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Kiki Aranita on the Truths Behind Hawaiian Food

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About this episode

Discover the fascinating story of Kiki Aranita, the founder of Poi Dog, a restaurant-turned-CPG sauce brand, and her extraordinary talent for yarn art recreations of food brands. 

During the episode Kiki candidly discusses the challenges of starting a culinary career without formal training, the exhilaration of catering for NBA players and other large events, and the intriguing fusion of influences in Hawaiian cuisine. Learn the truths behind Hawaiian food misconceptions and the cultural amalgamation showcased in dishes like the famous Hawaiian plate lunch. 

Plus, gain insights into Kiki’s bold decision to write an article about the closure of her restaurant, a move that earned her a James Beard Award nomination, and her perspective on why more chefs should be contributing to the food media landscape. 

Where to find Kiki Aranita: 

Where to find host Josh Sharkey:

What We Cover

(2:44) Kiki’s background

(4:30) Being a Jäger Girl

(9:06) Teaching the classics

(11:44) Opening Poi Dog

(16:31) Hawaiian food misconceptions

(19:33) Writing a Restaurant Obituary

(23:58) The struggles of closing a restaurant

(28:42) On becoming a food writer

(32:32) The benefits of being a personal chef

(34:12) What Kiki kept from closing Poi Dog

(37:05) Why more chefs should write

(41:43) What food writers inspire Kiki

(48:41) Why Kiki started selling Poi Dog sauces

(59:34) How Kiki got into crocheting branded products


Josh Sharkey [00:00:00]:

Welcome to The meez Podcast. I'm your host, Josh Sharkey, the founder and CEO of meez, the culinary operating system for food professionals. On the show, I'll be interviewing world-class entrepreneurs in the food space that are shifting the paradigm of how we innovate and operate in our industry. Thanks for listening, and I hope you enjoy the show. 


My guest today is the multi-talented Kiki Aranita. Kiki is a chef and a food writer and the founder of CPG brand called Poi Dog, which is an offshoot of her former restaurant of the same name in Philly.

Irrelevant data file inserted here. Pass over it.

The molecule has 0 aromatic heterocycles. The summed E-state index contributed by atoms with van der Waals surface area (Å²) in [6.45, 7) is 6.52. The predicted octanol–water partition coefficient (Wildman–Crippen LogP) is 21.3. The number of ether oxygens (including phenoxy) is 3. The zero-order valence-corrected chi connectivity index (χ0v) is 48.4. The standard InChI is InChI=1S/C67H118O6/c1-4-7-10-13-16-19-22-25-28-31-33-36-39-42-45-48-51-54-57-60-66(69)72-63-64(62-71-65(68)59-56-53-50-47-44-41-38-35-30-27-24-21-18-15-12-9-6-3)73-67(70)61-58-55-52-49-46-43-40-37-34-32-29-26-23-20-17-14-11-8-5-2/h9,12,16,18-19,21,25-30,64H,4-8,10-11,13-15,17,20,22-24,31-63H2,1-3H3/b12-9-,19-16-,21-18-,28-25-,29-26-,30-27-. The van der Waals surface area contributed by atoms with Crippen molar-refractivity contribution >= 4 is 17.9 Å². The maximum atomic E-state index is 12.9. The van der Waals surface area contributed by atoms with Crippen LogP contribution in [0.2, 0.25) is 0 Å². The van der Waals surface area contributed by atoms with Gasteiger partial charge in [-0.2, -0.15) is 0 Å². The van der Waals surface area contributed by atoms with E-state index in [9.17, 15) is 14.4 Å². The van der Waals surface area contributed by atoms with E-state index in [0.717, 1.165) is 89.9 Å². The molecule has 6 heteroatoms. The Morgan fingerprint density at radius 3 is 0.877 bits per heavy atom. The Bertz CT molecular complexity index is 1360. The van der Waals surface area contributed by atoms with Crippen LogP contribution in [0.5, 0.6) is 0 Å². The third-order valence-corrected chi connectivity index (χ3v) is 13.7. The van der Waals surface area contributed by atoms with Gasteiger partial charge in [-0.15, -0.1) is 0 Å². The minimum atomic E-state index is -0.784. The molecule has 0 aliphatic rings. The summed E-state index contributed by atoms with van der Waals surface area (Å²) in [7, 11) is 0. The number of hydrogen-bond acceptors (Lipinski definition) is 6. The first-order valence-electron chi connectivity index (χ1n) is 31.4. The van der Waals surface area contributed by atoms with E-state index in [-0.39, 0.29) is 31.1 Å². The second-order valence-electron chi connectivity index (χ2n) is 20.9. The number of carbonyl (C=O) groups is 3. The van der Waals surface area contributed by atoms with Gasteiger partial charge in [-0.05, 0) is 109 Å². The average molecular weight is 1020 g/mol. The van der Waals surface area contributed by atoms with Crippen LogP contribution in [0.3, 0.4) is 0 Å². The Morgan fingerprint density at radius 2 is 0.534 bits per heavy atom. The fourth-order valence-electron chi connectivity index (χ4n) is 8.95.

And she's also a fiber artist, which if you don't know what that is, I also didn't know what it was until I met her, but it's really amazing and she recreates these packaged food brands like Fish Sauce and Spam and other really cool products out of yarn and other materials that she finds to repurpose.


And the art is so good that it's been on display at Philadelphia International Airport and show fields in Nordstrom's in New York City, and it's just pretty incredible the creativity and artistic talent that she has. I was introduced to Kiki by a close friend of mine who said, I absolutely need to meet her, and she could not have been more right.


I was so impressed with her diverse background of skill sets and her ambition and perseverance and creativity when Kiki closed her restaurant, Poi Dog. During the Pandemic, obviously a publication called to talk about the closure, and she did something that, man, I wish I had thought of. Kiki decided that she wanted to write the article herself in her own words, and it was such a bold thing to do, so much so that she was actually nominated for a James Beard Award for the article. So obviously we talk about this and restaurant closures in general and much more in the episode. So I hope you enjoy it as much as I did.


All right, Mrs. Kiki, so nice to see you today. 

Kiki Aranita [00:02:02]:

You too. 

Josh Sharkey [00:02:03]: